CAT | Podcast
- A decision giving Canadians more rights to Anonymity
- Iraq’s recent blocking of social media and more
- Iran’s outright criminalization of social media
- A court decision requiring warrants to access cell tower location data
- Another court stating that irrelevant seized data needs to be deleted after searches
- A massive failure of data anonymization in New York City
- A court requiring a defendant to decrypt his files so they can be searched
- The Supreme Court ruling protecting cellphones from warrantless search.
- Phone tracking streetlights in Chicago
- And a small change for iPhones bringing big privacy benefits
- The need to target your privacy efforts
- Why your secrets may not be safe with secrecy apps
- The possibility of more light shining on National Security Letters
- Conflicted feelings about censorship in the Russian government
- Google and the right to be forgotten
- What you need to do to deal with all these password breaches
- A demonstration of a stealthy camera snooping app for Android
- and a quick announcement about Anonymizer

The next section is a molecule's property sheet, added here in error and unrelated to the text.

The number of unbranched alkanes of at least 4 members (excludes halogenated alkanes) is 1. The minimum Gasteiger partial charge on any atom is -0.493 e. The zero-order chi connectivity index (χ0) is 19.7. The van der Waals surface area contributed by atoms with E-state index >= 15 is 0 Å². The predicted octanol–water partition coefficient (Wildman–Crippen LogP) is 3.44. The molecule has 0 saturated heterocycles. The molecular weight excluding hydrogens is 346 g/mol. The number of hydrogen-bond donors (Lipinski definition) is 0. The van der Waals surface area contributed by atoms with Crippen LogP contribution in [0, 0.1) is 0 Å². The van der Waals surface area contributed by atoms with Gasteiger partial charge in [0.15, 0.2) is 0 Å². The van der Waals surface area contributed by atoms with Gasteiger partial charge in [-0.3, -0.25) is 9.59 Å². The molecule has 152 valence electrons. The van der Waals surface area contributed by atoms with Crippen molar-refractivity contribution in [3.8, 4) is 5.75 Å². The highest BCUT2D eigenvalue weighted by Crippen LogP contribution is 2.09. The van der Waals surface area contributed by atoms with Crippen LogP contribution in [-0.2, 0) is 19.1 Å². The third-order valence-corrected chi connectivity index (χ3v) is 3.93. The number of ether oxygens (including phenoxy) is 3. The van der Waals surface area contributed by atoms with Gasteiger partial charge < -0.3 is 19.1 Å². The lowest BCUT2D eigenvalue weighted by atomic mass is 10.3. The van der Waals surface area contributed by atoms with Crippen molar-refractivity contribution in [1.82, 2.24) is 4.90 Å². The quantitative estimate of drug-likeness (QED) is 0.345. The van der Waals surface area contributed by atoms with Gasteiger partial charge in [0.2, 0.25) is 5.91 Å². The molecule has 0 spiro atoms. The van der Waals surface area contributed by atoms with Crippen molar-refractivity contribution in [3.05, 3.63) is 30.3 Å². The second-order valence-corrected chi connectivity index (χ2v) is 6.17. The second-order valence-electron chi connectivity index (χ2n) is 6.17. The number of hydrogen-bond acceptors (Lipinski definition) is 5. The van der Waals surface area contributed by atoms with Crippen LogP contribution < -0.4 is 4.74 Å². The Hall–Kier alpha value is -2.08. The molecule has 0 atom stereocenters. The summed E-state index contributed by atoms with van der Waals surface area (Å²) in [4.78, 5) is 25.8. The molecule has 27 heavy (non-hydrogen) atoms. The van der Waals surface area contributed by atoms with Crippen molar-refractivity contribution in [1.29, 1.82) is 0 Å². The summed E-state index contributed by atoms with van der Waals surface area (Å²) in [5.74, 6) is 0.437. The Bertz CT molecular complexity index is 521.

- The Heartbleed bug, and why it is such a big deal.
- A major vulnerability in Internet Explorer, and why we are focusing on the wrong thing.
- The reasons behind recent pushes for national Internet sovereignty.
- and finally about the increasingly international reach of US search warrants.
- Zombie iPhone Bluetooth settings
- Proposed Australian encryption regulations
- More from the Mt. Gox and bitcoin saga
- The cat and mouse of censorship and circumvention in Turkey
In episode 17 of The Privacy Blog Podcast for February, 2014 I talk about:
- The just completed RSA Security conference
- How an email can expose your location
- A guy who suffered extortion because his username was so valuable.
- What happened in the latest Bitcoin fiasco
- Exactly how secure Apple’s iMessage protocol is
- And finally how insurance companies may drive changes in cyber security